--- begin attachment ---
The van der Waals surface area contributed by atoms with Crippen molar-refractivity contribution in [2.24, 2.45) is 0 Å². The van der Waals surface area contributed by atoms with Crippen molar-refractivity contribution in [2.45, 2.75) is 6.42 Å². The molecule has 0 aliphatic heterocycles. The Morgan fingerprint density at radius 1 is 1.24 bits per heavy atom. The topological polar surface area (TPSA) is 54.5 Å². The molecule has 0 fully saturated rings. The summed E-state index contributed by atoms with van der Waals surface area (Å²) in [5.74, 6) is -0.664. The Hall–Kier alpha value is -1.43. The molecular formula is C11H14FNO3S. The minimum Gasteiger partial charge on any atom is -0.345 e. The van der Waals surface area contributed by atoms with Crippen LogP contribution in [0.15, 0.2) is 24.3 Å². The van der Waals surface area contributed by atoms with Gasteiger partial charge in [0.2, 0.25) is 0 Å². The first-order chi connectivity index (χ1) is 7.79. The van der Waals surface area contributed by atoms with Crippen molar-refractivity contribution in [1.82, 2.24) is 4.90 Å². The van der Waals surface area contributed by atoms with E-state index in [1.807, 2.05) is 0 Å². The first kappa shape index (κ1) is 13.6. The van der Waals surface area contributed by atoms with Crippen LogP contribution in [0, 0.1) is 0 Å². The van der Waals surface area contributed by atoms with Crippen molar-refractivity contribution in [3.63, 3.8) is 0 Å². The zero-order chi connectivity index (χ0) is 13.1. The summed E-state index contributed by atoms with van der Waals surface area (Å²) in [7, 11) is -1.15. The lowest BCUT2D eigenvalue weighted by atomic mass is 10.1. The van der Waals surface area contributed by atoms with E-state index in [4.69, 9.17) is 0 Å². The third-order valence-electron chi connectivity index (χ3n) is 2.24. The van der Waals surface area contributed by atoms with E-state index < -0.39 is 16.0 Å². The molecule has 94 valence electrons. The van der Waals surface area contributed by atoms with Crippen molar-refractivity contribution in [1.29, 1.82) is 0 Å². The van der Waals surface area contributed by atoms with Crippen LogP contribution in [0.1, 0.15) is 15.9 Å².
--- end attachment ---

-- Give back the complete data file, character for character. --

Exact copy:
The van der Waals surface area contributed by atoms with Crippen molar-refractivity contribution in [2.24, 2.45) is 0 Å². The van der Waals surface area contributed by atoms with Crippen molar-refractivity contribution in [2.45, 2.75) is 6.42 Å². The molecule has 0 aliphatic heterocycles. The Morgan fingerprint density at radius 1 is 1.24 bits per heavy atom. The topological polar surface area (TPSA) is 54.5 Å². The molecule has 0 fully saturated rings. The summed E-state index contributed by atoms with van der Waals surface area (Å²) in [5.74, 6) is -0.664. The Hall–Kier alpha value is -1.43. The molecular formula is C11H14FNO3S. The minimum Gasteiger partial charge on any atom is -0.345 e. The van der Waals surface area contributed by atoms with Crippen LogP contribution in [0.15, 0.2) is 24.3 Å². The van der Waals surface area contributed by atoms with Gasteiger partial charge in [0.2, 0.25) is 0 Å². The first-order chi connectivity index (χ1) is 7.79. The van der Waals surface area contributed by atoms with Crippen molar-refractivity contribution in [1.82, 2.24) is 4.90 Å². The van der Waals surface area contributed by atoms with E-state index in [1.807, 2.05) is 0 Å². The first kappa shape index (κ1) is 13.6. The van der Waals surface area contributed by atoms with Crippen LogP contribution in [0, 0.1) is 0 Å². The van der Waals surface area contributed by atoms with Crippen molar-refractivity contribution in [3.63, 3.8) is 0 Å². The zero-order chi connectivity index (χ0) is 13.1. The summed E-state index contributed by atoms with van der Waals surface area (Å²) in [7, 11) is -1.15. The lowest BCUT2D eigenvalue weighted by atomic mass is 10.1. The van der Waals surface area contributed by atoms with E-state index in [4.69, 9.17) is 0 Å². The third-order valence-electron chi connectivity index (χ3n) is 2.24. The van der Waals surface area contributed by atoms with E-state index < -0.39 is 16.0 Å². The molecule has 94 valence electrons. The van der Waals surface area contributed by atoms with Crippen molar-refractivity contribution in [1.29, 1.82) is 0 Å². The van der Waals surface area contributed by atoms with Crippen LogP contribution in [0.1, 0.15) is 15.9 Å².